77: Spirit in the Night

All,

A dear friend, one deeply disappointed–as am I, as are many caring others whom we know and love–in the outcome of the recent election here in America, well aware of my love of Mr. Ruskin, asked me a few days ago what that eminent might say in reaction to such a great disappointment, one which had upset so many hopes for what so many imagined would be the most progressive and humane future for our country. I replied, knowing that Ruskin had faced many disappointments in his life which quite literally forced him to think through what he should do next, that I had a pretty good idea. He would say, I said, something like this: “Search your heart. Find there something that you are especially good at doing which you know will be helpful to others, and do that.”

It was 1859, and Ruskin was completing the final, fifth, volume of his acclaimed Modern Painters books. He had struggled with this last essay from its start, unsure of what he should say to bring his long argument–which began with the publication of the first volume in 1843–to meaningful conclusion. He was awash with sadness, having decided (to his horror) over the course of the previous year or two, that all his books–the entirety of the Modern Painters series, The Seven Lamps of Architecture, the three volume The Stones of Venice,  not to mention dozens of public lectures, had missed their mark, and that widely. The intent of all had been not to entertain his readers with his remarkable prose, but to get them to recognize that this world was a glorious gift from God, a place designed for our perpetual happiness, a place so wonderful, so full of wonders, that, seeing such, they would be moved not merely to enjoy it, but communicate that love to their children, and undertake to do whatever was necessary to preserve those rapidly vanishing marvels. But his readers had missed the message. They had loved his words, had, as a result of that admiration, made him into the most famous art critic in the world–a status which, as he saw it, was as nothing. He had failed.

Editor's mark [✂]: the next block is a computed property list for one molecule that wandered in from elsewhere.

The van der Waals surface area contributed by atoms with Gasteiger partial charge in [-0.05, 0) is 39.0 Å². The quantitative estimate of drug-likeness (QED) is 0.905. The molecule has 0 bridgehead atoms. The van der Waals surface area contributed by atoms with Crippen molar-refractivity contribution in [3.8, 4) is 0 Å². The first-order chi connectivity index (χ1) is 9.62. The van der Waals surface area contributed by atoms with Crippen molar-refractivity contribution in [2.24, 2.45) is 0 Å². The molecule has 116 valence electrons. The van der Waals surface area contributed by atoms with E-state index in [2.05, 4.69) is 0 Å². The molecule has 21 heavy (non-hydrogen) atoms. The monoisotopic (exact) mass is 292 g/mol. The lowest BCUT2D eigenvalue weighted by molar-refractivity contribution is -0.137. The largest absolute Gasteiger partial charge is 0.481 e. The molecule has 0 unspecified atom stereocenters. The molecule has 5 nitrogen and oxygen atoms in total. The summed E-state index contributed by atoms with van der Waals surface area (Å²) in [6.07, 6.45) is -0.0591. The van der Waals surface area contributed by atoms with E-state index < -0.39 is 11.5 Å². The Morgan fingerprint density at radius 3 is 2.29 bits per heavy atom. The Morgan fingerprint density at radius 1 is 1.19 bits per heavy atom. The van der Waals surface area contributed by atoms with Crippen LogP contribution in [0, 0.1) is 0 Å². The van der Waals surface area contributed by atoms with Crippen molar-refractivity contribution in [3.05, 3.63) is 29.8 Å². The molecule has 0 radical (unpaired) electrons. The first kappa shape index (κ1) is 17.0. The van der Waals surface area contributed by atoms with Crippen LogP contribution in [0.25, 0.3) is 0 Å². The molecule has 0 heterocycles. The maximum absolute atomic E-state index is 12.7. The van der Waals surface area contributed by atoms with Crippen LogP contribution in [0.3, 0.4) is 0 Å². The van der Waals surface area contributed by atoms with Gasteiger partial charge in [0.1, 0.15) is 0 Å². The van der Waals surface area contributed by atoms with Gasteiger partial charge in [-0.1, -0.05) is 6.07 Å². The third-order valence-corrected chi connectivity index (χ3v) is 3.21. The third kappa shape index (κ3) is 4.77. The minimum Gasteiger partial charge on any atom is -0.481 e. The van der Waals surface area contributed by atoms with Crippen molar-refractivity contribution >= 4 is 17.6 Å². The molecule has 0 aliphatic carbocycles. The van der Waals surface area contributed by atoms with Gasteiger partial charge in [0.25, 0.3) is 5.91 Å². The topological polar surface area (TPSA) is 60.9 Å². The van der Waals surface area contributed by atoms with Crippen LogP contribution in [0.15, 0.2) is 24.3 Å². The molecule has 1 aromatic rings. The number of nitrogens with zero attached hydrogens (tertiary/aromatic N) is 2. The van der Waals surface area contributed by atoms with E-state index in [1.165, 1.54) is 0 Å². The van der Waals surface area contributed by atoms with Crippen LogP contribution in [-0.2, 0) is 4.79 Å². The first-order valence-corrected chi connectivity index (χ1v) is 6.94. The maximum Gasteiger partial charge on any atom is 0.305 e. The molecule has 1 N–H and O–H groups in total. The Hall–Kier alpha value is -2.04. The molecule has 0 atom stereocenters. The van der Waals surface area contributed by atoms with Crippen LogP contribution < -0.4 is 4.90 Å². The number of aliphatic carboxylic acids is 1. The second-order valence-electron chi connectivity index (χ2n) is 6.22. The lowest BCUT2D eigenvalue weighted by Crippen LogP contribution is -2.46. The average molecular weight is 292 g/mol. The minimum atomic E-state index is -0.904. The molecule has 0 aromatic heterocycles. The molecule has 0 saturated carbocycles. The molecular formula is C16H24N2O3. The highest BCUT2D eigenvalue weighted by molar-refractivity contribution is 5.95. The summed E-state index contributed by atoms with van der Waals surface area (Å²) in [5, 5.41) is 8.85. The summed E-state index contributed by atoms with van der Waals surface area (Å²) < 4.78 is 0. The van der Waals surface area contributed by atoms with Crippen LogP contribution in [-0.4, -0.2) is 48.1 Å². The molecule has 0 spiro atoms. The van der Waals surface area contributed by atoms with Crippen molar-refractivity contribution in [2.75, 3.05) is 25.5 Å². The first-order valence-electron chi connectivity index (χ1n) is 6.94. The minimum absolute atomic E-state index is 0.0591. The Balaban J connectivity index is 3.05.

And so he was brought face to face with the night, was forced to find a way to finish his book with no clear idea whether what he was writing was what needed writing, finish it with no clear idea of where he should go next. Which led him to consider the meaning of the night itself.

Given my sense that many of us are in a similar predicament, it occurred to me that what he had to say about the night in that last volume of Modern Painters might be of some use. Here it is:   

[O]ur happiness as thinking beings must depend on our being content to accept only partial knowledge, even in those matters which chiefly concern us. If we insist upon perfect intelligibility and complete declaration in every moral subject, we shall instantly fall into misery of unbelief. Our whole happiness and power of energetic action depend upon our being able to breathe and live in the  cloud, content to see it opening here, and closing there; rejoicing to catch through the thinnest of films of it, glimpses of stable and substantial things, but yet perceiving a nobleness even in the concealment, and rejoicing that the kindly veil is spread where the untempered light might have scorched, or the infinite clearness wearied us…

I think that every rightly constituted mind ought to rejoice, not so much in knowing anything clearly, as in feeling that there is infinitely more which it cannot know…[T]he pleasure is…in knowing that the journey is endless, the treasure inexhaustible–watching the cloud still march before [us] with its summitless pillar, and being sure that, to the end of time, and to the length of eternity, it will still open farther and farther, the dimness being the sign and necessary adjunct of the inexhaustibleness.

Before a year had passed after he published these words, following a deep searching of his heart, Ruskin found an alternative path to travel. He determined that he would write a book which would be the first direct and systematic attack denouncing the inhumanities of the laissez-faire capitalist ethos dominating his (and still our) age. And so began a decade of writing intense social criticism…a period of which we have frequently spoken before and certainly will have occasion to speak of again.

Be well out there.

Until next time.

🙂

Jim

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